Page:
No, I can’t think of when they conflict. I guess that’s part of integrity, is making sure that what you do is aligned. I remember someone asking me around the Australia Day stuff, “how do you wear it all?” I wasn’t that stressed to be honest. I was slightly frustrated around what I thought was a stupid conversation, and the hysteria and unwillingness of people to have a dialogue. It was pretty clear in the conversations with the Aboriginal community, that it was what they wanted to see happen. It was logical, and it was a conversation the country needed to have.

Then I realised the reason I wasn’t stressed was because, if you’re doing it from a space where you don’t feel internally conflicted, then it’s easy. There are a lot of small battles you could have out with people and I think, where’s it going to take you? I don’t always succeed at that, but that’s certainly the goal I try and set for myself.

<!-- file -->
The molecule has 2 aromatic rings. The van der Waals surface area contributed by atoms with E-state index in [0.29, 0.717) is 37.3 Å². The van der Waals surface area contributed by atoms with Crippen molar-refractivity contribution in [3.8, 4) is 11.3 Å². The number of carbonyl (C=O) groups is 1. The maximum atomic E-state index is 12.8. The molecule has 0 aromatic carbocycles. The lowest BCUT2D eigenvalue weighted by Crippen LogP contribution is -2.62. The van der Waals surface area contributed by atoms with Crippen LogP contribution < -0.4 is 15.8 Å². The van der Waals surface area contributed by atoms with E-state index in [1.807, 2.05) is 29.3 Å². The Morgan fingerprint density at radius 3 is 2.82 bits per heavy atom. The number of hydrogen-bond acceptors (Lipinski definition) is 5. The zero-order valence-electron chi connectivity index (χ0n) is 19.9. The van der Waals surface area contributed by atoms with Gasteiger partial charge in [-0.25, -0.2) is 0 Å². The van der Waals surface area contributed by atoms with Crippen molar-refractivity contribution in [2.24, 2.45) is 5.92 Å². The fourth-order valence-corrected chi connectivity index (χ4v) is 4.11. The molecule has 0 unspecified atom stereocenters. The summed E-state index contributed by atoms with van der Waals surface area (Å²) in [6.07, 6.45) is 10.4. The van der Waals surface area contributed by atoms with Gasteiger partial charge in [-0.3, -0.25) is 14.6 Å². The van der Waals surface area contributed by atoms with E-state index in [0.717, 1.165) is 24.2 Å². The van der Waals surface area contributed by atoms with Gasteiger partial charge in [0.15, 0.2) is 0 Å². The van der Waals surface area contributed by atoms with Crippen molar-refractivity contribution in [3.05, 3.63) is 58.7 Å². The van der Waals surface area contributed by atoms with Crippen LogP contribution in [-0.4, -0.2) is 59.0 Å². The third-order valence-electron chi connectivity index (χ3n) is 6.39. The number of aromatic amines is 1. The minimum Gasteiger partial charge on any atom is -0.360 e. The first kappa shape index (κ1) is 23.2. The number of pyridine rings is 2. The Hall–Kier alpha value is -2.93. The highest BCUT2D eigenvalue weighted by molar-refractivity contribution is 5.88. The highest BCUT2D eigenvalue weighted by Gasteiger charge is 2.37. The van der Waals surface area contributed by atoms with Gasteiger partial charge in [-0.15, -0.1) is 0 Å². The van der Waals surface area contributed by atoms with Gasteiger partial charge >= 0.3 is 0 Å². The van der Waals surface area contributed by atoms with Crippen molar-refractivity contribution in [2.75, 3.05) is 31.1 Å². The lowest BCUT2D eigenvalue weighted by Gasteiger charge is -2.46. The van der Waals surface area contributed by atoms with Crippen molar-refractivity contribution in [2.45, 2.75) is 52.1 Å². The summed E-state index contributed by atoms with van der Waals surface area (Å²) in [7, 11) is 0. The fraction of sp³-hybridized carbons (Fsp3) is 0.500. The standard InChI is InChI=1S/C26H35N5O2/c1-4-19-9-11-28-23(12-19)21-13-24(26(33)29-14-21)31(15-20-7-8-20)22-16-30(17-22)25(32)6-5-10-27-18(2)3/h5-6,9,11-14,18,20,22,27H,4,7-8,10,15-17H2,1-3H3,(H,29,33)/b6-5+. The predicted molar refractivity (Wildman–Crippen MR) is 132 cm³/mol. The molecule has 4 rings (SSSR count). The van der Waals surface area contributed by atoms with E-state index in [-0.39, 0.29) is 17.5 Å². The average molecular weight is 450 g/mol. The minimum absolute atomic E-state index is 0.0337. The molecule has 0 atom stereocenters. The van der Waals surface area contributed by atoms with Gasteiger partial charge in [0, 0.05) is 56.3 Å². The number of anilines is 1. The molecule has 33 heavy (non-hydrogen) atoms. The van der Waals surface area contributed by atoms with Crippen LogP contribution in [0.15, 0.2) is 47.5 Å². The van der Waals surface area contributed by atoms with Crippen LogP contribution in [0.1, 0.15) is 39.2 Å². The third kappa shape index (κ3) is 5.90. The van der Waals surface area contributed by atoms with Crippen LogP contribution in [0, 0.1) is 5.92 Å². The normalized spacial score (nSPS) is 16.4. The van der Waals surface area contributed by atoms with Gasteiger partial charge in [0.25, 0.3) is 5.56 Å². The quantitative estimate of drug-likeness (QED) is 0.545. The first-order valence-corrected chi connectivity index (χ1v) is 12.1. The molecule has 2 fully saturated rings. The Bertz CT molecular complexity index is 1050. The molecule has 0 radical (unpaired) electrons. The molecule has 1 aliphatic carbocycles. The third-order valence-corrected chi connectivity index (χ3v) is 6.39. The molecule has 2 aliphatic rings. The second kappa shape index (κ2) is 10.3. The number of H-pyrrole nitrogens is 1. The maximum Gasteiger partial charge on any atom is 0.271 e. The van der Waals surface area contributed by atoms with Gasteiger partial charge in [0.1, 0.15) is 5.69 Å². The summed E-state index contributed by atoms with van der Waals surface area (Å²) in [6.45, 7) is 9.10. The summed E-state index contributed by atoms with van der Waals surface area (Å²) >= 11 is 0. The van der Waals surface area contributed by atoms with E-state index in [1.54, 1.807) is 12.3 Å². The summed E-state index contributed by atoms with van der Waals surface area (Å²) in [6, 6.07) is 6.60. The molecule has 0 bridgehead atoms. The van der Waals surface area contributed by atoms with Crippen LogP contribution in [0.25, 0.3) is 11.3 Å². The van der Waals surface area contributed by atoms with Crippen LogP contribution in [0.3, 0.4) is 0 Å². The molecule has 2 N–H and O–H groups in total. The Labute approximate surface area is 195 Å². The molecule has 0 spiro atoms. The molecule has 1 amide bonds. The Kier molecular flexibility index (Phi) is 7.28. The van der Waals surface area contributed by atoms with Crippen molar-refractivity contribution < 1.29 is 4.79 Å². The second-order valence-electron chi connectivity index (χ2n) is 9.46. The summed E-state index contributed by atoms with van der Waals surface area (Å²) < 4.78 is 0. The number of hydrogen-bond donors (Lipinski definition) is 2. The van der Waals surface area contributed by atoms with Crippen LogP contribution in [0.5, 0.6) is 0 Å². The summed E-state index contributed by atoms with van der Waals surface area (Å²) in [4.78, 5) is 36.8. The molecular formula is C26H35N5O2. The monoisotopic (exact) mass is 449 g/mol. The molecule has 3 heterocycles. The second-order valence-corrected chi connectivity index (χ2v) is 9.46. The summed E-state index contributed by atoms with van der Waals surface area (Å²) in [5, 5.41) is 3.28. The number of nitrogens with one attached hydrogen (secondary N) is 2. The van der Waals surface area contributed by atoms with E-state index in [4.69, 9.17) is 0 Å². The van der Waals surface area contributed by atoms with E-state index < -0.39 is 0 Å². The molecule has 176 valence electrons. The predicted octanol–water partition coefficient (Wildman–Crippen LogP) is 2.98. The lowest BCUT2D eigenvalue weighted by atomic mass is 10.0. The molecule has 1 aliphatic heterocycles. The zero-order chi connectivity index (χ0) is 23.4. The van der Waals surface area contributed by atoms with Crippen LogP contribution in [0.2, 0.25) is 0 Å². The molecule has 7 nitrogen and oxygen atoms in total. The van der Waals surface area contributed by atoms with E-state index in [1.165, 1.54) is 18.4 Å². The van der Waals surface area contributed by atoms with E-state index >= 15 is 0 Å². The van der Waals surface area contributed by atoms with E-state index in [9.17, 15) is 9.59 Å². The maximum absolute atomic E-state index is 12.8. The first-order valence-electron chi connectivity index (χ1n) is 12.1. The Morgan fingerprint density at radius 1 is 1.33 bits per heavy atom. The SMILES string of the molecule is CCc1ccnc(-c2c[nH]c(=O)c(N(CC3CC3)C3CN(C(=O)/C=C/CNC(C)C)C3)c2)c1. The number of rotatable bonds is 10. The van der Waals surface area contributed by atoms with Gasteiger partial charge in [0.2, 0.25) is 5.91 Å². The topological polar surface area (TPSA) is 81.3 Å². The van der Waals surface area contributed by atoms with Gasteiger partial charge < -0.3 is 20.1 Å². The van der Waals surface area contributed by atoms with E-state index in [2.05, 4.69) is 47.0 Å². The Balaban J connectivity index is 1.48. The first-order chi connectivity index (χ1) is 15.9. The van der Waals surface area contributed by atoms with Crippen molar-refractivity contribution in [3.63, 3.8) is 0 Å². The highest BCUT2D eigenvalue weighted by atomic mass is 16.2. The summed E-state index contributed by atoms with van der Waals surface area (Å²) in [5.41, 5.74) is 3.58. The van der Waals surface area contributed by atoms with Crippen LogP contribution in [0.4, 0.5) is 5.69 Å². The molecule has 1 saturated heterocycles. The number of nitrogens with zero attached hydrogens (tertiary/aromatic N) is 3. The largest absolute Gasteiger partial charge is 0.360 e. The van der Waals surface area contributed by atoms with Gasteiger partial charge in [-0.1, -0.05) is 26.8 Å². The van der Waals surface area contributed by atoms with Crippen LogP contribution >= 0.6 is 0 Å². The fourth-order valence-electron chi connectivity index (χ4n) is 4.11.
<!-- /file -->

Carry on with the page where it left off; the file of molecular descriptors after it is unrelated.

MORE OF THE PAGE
Yeah. You’re present in the community. You’ll enjoy a drink at Who’s Your Mama, stroll around MANY, and DJ at events around Fremantle. Does being open work for you? Do you ever feel suffocated?

Occasionally but not often. I still go to a café at least once a day and read the paper and do some emailing. Sometimes people come up and ask a question, or they come up and say hi and leave you alone. That’s pretty cool. The balance still feels okay.

How do you like to spend your time at home?

I enjoy pottering and making things, whether it be making a sand pit for my daughter, which is what I did last weekend, or little things like gardening. But, I also like writing; that’s one of my new ambitions for the next 12 months is to make a lot more space for writing.

The idea is to step out a bit more and think bigger picture about, what does leadership for livable, sustainable cities look like? What are some of the lessons that Freo and Freo’s journey can share with other places, and what can we learn from other places?

How isn’t Freo realising its potential?

Oh, hugely, in so many ways. WA as well. We haven’t realised our potential as amazing destination for tourism with a heart. We get a sense that international tourists are really fascinated by WA and it’s uniqueness; a big part of that uniqueness is the fact that we’re home to the oldest culture on earth.